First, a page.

This Day In Writing History
On December 26th, 1891, the legendary American writer Henry Miller was born. He was born Heinrich Miller in New York City, the son of German immigrant parents. He had an older sister, Lauretta, whose grim fate would be chronicled in his classic autobiographical novel, Black Spring (1936).
As a young boy, Henry Miller proved to be intellectually gifted and an exceptional student, but he disliked his teachers. He educated himself, reading voraciously from a young age. He tried college, but dropped out after one semester.
Miller came of age in New York City's rough and seedy Bowery. He drifted from job to job and became an active member of the American Socialist Party. By 1917, he had landed a long term job at the Western Union Telegraph Company and married his first wife, Beatrice.
Seven years later, in 1924, Miller quit his job and had left his wife for his mistress, a Broadway dancer named June Smith, who would become his second wife. He had determined to become a writer, and June encouraged his literary endeavors.
His first two novels, Clipped Wings (1922) and Moloch, or This Gentile World (1927) were rejected. The latter would be published posthumously in 1992, creating a controversy over some allegedly anti-Semitic passages that were actually comic jabs at his wife June, who was Jewish.
At the time Miller wrote Moloch, or This Gentile World, his relationship with June had deteriorated due to her mental instability. She would leave him for another woman. In 1930, freed from the burden of marriage, he went to Paris.
There, a penniless but happy Henry Miller found work as a proofreader for the Paris edition of the Chicago Tribune newspaper, thanks to his friend, Austrian writer Alfred Perles, who recognized his talent and supported him.
The literary scene of early 1930s Paris energized Miller's creative juices. He struck up friendships with other writers, including a young woman who would become his close friend, lover, and muse - a Frenchwoman of Danish and Spanish descent named Anaïs Nin.
She and Henry were both struggling, aspiring writers trying to make ends meet, as France had also fallen victim to the Great Depression. They and some of their writer friends soon discovered that they could make around $1 per page writing pornographic literature for an anonymous private collector.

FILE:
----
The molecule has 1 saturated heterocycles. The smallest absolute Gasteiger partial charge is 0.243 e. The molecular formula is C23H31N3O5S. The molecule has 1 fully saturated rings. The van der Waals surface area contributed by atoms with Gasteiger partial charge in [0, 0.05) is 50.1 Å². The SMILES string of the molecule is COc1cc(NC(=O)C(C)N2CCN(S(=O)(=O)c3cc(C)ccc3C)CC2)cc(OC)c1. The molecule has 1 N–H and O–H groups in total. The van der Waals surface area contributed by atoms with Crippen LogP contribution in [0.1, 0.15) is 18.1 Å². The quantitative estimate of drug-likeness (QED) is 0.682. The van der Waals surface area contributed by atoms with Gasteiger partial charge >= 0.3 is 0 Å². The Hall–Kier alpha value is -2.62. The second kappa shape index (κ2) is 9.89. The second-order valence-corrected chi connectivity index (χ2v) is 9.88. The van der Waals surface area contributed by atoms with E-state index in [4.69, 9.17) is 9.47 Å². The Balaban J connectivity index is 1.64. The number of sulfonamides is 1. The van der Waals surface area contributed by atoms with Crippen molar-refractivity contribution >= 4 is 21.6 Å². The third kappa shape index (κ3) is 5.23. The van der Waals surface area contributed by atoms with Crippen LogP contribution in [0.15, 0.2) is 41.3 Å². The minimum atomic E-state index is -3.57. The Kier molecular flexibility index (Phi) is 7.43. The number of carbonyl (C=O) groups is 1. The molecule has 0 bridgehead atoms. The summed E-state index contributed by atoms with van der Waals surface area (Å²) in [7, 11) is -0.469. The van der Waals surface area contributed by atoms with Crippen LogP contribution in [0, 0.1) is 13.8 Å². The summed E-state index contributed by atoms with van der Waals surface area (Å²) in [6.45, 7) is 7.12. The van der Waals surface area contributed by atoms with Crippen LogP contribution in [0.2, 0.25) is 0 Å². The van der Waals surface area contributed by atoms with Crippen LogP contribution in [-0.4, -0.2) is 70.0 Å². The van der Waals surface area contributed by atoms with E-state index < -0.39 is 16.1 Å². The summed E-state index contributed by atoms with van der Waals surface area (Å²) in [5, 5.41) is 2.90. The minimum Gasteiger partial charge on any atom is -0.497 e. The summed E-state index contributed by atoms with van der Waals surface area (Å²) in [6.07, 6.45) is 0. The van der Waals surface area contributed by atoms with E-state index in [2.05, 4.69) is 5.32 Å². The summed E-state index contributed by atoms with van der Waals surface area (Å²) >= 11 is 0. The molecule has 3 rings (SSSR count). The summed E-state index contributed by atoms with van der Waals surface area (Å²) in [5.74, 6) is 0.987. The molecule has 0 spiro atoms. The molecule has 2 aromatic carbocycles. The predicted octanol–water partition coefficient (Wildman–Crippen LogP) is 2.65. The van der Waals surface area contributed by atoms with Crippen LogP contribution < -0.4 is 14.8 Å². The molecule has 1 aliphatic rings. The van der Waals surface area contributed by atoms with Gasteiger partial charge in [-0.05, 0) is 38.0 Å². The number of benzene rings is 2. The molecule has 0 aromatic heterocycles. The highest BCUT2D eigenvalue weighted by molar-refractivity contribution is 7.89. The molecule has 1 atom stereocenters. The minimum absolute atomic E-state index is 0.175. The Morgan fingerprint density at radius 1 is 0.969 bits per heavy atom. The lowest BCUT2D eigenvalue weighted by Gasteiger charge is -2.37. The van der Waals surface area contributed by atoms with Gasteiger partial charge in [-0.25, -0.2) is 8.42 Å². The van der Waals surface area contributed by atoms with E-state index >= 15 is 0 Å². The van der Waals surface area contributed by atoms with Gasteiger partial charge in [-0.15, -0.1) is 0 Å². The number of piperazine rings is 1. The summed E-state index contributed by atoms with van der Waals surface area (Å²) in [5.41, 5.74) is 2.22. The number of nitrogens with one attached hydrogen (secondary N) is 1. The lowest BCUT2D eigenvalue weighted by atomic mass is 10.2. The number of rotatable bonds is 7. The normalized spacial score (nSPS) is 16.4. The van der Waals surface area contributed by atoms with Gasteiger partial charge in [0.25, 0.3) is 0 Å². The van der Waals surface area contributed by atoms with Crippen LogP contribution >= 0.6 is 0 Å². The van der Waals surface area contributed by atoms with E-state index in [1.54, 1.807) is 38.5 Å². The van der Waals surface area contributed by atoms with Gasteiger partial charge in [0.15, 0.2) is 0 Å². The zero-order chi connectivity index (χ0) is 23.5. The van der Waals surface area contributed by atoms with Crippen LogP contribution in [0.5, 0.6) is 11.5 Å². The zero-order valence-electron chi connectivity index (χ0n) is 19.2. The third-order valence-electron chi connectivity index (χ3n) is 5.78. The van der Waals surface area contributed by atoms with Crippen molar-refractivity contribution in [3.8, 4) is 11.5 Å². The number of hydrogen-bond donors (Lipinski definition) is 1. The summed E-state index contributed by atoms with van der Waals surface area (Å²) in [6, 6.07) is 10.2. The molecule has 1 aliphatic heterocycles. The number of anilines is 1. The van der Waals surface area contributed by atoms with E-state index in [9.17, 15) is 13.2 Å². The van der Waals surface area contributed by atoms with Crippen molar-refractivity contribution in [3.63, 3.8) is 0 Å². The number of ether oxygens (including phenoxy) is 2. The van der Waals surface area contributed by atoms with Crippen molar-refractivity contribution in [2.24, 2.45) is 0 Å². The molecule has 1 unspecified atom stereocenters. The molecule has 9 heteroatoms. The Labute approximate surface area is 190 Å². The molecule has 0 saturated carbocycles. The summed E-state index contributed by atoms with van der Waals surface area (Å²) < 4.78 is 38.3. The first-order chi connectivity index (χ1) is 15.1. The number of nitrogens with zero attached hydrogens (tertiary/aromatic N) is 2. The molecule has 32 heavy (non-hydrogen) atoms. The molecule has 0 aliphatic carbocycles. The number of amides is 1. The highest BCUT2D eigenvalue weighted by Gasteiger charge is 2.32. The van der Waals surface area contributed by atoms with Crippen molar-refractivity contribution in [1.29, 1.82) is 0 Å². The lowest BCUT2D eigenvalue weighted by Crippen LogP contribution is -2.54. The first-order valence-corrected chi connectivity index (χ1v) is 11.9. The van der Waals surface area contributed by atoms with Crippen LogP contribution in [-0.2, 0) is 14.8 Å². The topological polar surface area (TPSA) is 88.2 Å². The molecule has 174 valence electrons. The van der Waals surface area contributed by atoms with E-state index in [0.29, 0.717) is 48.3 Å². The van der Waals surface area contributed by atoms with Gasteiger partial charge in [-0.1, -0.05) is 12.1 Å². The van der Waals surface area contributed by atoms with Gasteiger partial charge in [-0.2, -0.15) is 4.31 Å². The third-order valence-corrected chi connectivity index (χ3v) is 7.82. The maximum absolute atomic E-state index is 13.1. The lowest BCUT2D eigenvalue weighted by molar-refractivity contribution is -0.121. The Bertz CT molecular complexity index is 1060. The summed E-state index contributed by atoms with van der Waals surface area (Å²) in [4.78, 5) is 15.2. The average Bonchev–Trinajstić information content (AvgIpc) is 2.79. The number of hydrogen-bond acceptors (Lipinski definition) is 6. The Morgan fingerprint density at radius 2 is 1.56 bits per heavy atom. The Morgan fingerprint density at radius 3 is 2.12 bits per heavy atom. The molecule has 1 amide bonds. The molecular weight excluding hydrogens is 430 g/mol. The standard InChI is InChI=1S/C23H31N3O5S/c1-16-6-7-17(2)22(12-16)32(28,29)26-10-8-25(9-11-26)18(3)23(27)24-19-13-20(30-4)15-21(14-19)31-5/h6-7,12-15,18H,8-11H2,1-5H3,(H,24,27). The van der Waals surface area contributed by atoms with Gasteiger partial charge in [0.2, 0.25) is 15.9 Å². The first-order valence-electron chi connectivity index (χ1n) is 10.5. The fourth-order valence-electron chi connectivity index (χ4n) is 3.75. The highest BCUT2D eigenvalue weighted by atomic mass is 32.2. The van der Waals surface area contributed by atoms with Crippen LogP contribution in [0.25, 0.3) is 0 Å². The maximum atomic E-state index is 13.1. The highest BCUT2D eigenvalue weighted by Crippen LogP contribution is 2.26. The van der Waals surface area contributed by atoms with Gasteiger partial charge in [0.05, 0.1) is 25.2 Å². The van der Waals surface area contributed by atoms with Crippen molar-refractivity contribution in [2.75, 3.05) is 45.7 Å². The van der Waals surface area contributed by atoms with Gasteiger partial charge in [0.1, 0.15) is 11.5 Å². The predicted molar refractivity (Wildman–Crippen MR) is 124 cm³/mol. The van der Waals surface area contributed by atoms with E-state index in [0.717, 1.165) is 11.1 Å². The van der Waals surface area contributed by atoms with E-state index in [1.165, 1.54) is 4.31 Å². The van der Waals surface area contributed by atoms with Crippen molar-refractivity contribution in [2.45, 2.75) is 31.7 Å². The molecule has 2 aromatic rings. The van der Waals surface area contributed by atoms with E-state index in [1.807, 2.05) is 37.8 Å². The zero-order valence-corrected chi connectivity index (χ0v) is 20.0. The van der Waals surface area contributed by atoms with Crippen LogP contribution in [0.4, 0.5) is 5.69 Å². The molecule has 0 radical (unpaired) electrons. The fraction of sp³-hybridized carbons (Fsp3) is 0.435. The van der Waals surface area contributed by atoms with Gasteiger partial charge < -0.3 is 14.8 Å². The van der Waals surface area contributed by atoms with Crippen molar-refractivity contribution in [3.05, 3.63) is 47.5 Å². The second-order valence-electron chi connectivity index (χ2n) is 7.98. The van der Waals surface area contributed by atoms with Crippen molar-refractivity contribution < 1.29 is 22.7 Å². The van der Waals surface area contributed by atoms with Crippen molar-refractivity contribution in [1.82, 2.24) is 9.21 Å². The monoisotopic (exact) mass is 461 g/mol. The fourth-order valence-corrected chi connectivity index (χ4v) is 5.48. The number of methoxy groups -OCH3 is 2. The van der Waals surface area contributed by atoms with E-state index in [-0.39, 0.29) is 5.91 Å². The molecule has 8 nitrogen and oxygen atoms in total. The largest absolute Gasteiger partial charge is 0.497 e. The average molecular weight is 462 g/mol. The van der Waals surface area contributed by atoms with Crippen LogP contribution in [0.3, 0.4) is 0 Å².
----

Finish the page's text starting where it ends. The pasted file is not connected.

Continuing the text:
That was the equivalent of $15 per page in today's money; not much today, but good money back then. At first, they wrote erotica just for their own amusement, but soon it became an important source of income during the dark days of the Depression when work was hard to come by.
Believe it or not, for Henry Miller, writing decent erotica in those days was a struggle. Anaïs Nin, however, was brilliant at it. When she let him read her now famous diaries, they were a revelation to him. Her writing had the poetry and passion that his lacked.
An excited Miller began writing a new novel. The muse seized him by the throat and wouldn't let go; as his fingers flew about the keys of his typewriter, he chain-smoked and listened to the jazz or Beethoven that blared out of his Victrola.
He would write as many as 20, 30, or even 45 pages a day. When he completed the manuscript, he and Anaïs Nin both knew he had written something special - a novel that would revolutionize literature as the world knew it and probably land its author in jail for obscenity.
Tropic of Cancer was a novel in the form of a memoir. Combining fiction with autobiography, the novel featured a narrative that alternated between conventional and experimental, combining sober accounts with dazzling stream of consciousness reflections.
Funny, sad, joyous, and mad, passionate and poetic, the novel is rightfully considered a masterpiece. In the opening pages, Miller described the book this way:
It is now the fall of my second year in Paris. I was sent here for a reason I have not yet been able to fathom. I have no money, no resources, no hopes. I am the happiest man alive. A year ago, six months ago, I thought that I was an artist. I no longer think about it, I am. Everything that was literature has fallen from me. There are no more books to be written, thank God.
This then? This is not a book. This is libel, slander, defamation of character. This is not a book, in the ordinary sense of the word. No, this is a prolonged insult, a gob of spit in the face of Art, a kick in the pants of God, Man, Destiny, Time, Beauty... what you will. I am going to sing for you, a little off key perhaps, but I will sing. I will sing while you croak, I will dance over your dirty corpse...